Australia’s government leaders have been celebrating International Women’s Day with reflections on progress that’s been made, what remains to be done and their own personal experiences.
Minister for Women Michaelia Cash told a pre-women’s day breakfast hosted by IPAA ACT, also featuring chief of army Angus Campbell, that “when it comes to gender equality, in particular in the public service, Australia has a fantastic story to tell.”
But, she noted, “we have to do more.”
“Whilst yes we are making progress, and progress is a great thing, we are not there yet. But what we do have is an acknowledgement, not just by policy makers, not just by the public service, but by society that we need to do more to ensure gender equality across the workplace.”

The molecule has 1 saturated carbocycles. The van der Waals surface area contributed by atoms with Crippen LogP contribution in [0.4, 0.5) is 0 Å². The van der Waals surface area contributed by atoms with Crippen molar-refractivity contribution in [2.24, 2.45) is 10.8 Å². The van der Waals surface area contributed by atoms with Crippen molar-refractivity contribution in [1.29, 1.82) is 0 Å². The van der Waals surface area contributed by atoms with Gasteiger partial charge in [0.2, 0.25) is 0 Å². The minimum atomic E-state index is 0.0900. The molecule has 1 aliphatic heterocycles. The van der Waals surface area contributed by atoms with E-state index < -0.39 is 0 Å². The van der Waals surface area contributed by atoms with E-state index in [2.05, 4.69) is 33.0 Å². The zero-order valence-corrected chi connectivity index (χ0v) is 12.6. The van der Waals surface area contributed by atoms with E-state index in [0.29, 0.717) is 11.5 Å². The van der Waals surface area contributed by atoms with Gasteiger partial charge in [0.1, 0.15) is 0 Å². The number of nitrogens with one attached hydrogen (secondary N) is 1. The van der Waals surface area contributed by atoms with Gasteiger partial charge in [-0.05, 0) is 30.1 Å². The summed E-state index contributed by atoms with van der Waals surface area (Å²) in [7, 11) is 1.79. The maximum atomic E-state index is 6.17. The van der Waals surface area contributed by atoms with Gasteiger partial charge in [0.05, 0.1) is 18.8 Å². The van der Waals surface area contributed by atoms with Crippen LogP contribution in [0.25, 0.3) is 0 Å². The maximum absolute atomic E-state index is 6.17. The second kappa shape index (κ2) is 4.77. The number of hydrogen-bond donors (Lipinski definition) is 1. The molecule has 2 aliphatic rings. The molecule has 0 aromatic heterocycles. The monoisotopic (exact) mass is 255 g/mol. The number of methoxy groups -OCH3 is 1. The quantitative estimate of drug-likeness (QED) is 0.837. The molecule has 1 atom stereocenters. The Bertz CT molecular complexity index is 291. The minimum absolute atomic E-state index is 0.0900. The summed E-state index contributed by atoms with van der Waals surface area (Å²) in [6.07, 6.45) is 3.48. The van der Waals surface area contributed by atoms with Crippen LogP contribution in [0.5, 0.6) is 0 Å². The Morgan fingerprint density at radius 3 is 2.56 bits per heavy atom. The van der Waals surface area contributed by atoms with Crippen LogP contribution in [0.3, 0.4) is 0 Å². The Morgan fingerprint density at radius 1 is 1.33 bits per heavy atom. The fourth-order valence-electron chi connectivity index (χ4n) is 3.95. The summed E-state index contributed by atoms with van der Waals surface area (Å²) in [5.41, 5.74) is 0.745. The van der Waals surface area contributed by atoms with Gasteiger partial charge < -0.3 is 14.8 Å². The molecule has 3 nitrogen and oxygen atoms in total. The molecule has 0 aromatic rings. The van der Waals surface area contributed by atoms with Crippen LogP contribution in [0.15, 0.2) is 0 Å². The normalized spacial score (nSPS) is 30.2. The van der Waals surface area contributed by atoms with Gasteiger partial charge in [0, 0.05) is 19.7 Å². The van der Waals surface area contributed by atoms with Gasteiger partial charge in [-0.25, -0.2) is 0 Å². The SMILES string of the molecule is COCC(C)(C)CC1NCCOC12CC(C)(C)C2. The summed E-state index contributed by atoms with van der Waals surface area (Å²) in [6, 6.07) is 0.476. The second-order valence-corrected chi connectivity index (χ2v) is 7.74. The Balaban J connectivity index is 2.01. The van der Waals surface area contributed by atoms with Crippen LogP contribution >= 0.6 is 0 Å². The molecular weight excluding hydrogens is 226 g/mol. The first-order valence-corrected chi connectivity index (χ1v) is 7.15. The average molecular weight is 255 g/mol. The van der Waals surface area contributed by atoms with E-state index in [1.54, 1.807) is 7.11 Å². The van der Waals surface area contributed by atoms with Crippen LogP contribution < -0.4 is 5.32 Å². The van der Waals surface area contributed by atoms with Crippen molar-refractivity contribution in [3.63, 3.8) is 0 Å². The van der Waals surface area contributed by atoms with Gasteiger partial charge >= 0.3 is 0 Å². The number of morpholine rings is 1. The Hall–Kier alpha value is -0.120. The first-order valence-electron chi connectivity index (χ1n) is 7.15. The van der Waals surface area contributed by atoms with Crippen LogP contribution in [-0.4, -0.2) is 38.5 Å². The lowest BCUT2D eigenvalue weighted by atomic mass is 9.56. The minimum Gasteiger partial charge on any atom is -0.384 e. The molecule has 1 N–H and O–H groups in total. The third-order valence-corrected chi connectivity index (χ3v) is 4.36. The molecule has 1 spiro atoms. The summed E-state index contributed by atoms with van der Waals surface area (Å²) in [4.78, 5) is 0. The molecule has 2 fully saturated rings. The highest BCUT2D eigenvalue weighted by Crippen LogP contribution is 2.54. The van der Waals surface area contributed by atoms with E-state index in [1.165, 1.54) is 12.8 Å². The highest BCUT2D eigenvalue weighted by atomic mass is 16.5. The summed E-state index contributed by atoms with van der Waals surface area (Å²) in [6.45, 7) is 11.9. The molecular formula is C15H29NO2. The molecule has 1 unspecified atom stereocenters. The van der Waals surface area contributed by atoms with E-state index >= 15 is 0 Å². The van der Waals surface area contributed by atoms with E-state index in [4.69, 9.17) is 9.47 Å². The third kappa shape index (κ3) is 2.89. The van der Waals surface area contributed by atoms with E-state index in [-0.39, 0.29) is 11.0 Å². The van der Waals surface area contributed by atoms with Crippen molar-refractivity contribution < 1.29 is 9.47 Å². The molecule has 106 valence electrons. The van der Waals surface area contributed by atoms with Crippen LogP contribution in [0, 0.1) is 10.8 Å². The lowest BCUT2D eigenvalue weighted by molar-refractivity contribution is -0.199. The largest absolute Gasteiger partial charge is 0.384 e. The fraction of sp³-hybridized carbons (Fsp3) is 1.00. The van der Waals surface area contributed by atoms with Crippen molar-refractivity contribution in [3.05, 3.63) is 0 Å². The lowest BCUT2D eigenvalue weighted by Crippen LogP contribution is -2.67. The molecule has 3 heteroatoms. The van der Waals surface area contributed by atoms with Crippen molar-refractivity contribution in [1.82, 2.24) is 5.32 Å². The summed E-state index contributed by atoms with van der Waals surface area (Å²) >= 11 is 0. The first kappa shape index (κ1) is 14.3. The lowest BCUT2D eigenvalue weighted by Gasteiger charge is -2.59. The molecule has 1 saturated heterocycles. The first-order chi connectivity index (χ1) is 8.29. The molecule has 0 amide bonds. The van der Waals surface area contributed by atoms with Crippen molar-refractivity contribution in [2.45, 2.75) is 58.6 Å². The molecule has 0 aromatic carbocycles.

When speaking to people around Australia in both the public and private sectors, Cash said many told her flexibility was a big problem. “Unless you can give us flexibility, or the employer can give us flexibility in the workplace, we’re still having to make choices that we have to make, as opposed to choices that we want to make that suit our families’ particular circumstances,” is the typical response, she explained.
Gender roles continue to result in an imbalance in caring and career divides, she said. “Currently 60% of families with kids have a full time working dad and part time or stay at home mum. Reverse the situation and the statistic drops to just 3%.” This means that “for the majority of men, having children barely changes their pattern of work and career trajectory, if at all,” she noted.
Cash recounted a small but poignant experience. While holding the bags of an older male MP as he ran downstairs at the airport to retrieve his forgotten phone, a woman said to Cash that it must be exciting to be the personal assistant of a high profile parliamentarian.
“I said I’m Michaelia Cash — she said ‘Michaelia, I can’t believe I’ve just done that, I’m the chief engineer on site, they do it to me every day of the week.”